Apr 6, 2017

Kebony and Tone Bekkestad team up to create eco-friendly housing

Green Tech
Sustainability
Nell Walker
2 min
Kebony and Tone Bekkestad team up to create eco-friendly housing
The highly-acclaimed environmentalist and lecturer, Tone Bekkestad, has created an ambitious prefabricated environmentally-friendly home using sustai...

The highly-acclaimed environmentalist and lecturer, Tone Bekkestad, has created an ambitious prefabricated environmentally-friendly home using sustainable materials.

The house is located in Billingstad, on the outskirts of Oslo, and is clad in Kebony wood, a material recommended by leading architects. Bekkestad worked closely with architect Solhaug Bolig to select the right materials and appropriate technical solutions to ensure a low-maintenance sustainable home.

The use of natural and eco-friendly materials with the ability to withstand extreme weather conditions was a priority for this functionalist house. As such, Kebony was carefully selected for the wooden façade and the wooden decking because it is a sustainable product that requires no maintenance beyond normal cleaning, whilst being durable with a 30 year warranty even in Nordic climates – an essential component in light of Billingstad’s harsh winds and heavy rainfall. Over time the Kebony cladding and decking will acquire a silver-grey patina to suit its natural surroundings, whilst maintaining its remarkable performance characteristics.

Developed in Norway, the patented Kebony technology uses an environmentally friendly process, which permanently enhances the properties of sustainable softwood with a bio-based liquid derived from agricultural crop waste. By polymerising the wood’s cell walls, the wood gains greatly improved durability and dimensional stability, giving it characteristics similar to those of tropical hardwood. Kebony only uses raw materials from FSC-certified, sustainably managed forests, and carries the Nordic ecolabel ‘Swan’ as it is completely safe and toxin-free.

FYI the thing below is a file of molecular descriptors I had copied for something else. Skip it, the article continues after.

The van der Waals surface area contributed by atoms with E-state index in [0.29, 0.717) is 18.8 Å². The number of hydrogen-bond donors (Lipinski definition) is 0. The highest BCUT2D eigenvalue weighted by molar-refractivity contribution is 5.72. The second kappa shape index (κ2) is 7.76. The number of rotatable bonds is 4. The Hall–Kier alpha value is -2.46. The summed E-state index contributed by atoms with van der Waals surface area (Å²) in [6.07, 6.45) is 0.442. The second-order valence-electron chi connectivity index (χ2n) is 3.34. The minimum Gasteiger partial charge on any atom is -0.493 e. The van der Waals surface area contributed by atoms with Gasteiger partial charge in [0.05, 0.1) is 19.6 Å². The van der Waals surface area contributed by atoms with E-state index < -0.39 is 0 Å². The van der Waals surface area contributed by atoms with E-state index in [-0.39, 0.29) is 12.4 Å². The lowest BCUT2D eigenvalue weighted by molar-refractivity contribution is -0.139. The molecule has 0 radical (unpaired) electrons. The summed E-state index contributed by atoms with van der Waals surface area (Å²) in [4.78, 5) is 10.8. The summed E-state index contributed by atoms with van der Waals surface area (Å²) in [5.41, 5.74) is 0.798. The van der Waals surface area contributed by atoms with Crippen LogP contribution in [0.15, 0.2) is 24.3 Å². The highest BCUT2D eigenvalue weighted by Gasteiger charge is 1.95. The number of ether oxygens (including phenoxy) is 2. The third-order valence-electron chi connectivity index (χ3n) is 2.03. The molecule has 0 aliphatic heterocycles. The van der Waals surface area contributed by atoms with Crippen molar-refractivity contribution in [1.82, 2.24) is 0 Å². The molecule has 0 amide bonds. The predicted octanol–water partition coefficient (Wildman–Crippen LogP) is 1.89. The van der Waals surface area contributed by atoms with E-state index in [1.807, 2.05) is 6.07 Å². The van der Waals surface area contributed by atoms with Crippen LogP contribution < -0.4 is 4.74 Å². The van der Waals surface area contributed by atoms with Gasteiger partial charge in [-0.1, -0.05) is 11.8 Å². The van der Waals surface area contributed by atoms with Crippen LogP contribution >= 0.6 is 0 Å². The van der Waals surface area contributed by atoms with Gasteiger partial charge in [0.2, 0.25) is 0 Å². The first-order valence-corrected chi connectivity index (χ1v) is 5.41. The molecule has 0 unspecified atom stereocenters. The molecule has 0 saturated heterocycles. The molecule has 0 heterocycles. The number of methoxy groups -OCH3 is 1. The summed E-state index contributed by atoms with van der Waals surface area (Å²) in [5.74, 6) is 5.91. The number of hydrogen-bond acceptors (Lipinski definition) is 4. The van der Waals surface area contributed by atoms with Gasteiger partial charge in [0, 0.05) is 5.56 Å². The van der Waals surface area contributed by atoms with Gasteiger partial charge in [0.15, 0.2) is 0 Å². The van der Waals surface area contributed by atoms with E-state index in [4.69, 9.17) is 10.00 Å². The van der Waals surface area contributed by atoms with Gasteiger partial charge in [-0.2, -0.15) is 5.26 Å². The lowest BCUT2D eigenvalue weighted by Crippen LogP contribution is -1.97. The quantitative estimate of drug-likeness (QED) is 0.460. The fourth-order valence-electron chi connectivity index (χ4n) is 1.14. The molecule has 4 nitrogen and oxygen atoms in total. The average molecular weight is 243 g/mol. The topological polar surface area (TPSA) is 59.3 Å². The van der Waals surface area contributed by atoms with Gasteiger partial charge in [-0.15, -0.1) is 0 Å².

Bekkestad commented: “From the outset, we wanted a house that was attractive, suited to our style of living and above all an eco-friendly home. Having made the decision to use Kebony and other sustainable materials, we are able to avoid costly and time consuming maintenance. We are thrilled with how our new home has turned out.”

Mette Valen, Sales Manager Norway at Kebony added: “The team at Kebony are delighted to be part of this unique residential build. Tone Bekkestad and her husband have worked cleverly with Norhus to create this build and they should be extremely proud of this achievement. We would be honoured to work with both parties again in the near future.”

 

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May 13, 2021

All but two UK regions failing on school energy efficiency

schools
energyefficiency
Renewables
Dominic Ellis
2 min
Yorkshire & the Humber and the North East are the only UK regions where schools have collectively reduced how much they spend on energy per pupil

Most schools are still "treading water" on implementing energy efficient technology, according to new analysis of Government data from eLight.

Yorkshire & the Humber and the North East are the only regions where schools have collectively reduced how much they spend on energy per pupil, cutting expenditure by 4.4% and 0.9% respectively. Every other region of England increased its average energy expenditure per pupil, with schools in Inner London doing so by as much as 23.5%.

According to The Carbon Trust, energy bills in UK schools amount to £543 million per year, with 50% of a school’s total electricity cost being lighting. If every school in the UK implemented any type of energy efficient technology, over £100 million could be saved each year.

Harvey Sinclair, CEO of eEnergy, eLight’s parent company, said the figures demonstrate an uncomfortable truth for the education sector – namely that most schools are still treading water on the implementation of energy efficient technology. Energy efficiency could make a huge difference to meeting net zero ambitions, but most schools are still lagging behind.

“The solutions exist, but they are not being deployed fast enough," he said. "For example, we’ve made great progress in upgrading schools to energy-efficient LED lighting, but with 80% of schools yet to make the switch, there’s an enormous opportunity to make a collective reduction in carbon footprint and save a lot of money on energy bills. Our model means the entire project is financed, doesn’t require any upfront expenditure, and repayments are more than covered by the energy savings made."

He said while it has worked with over 300 schools, most are still far too slow to commit. "We are urging them to act with greater urgency because climate change won’t wait, and the need for action gets more pressing every year. The education sector has an important part to play in that and pupils around the country expect their schools to do so – there is still a huge job to be done."

North Yorkshire County Council is benefiting from the Public Sector Decarbonisation Scheme, which has so far awarded nearly £1bn for energy efficiency and heat decarbonisation projects around the country, and Craven schools has reportedly made a successful £2m bid (click here).

The Department for Education has issued 13 tips for reducing energy and water use in schools.

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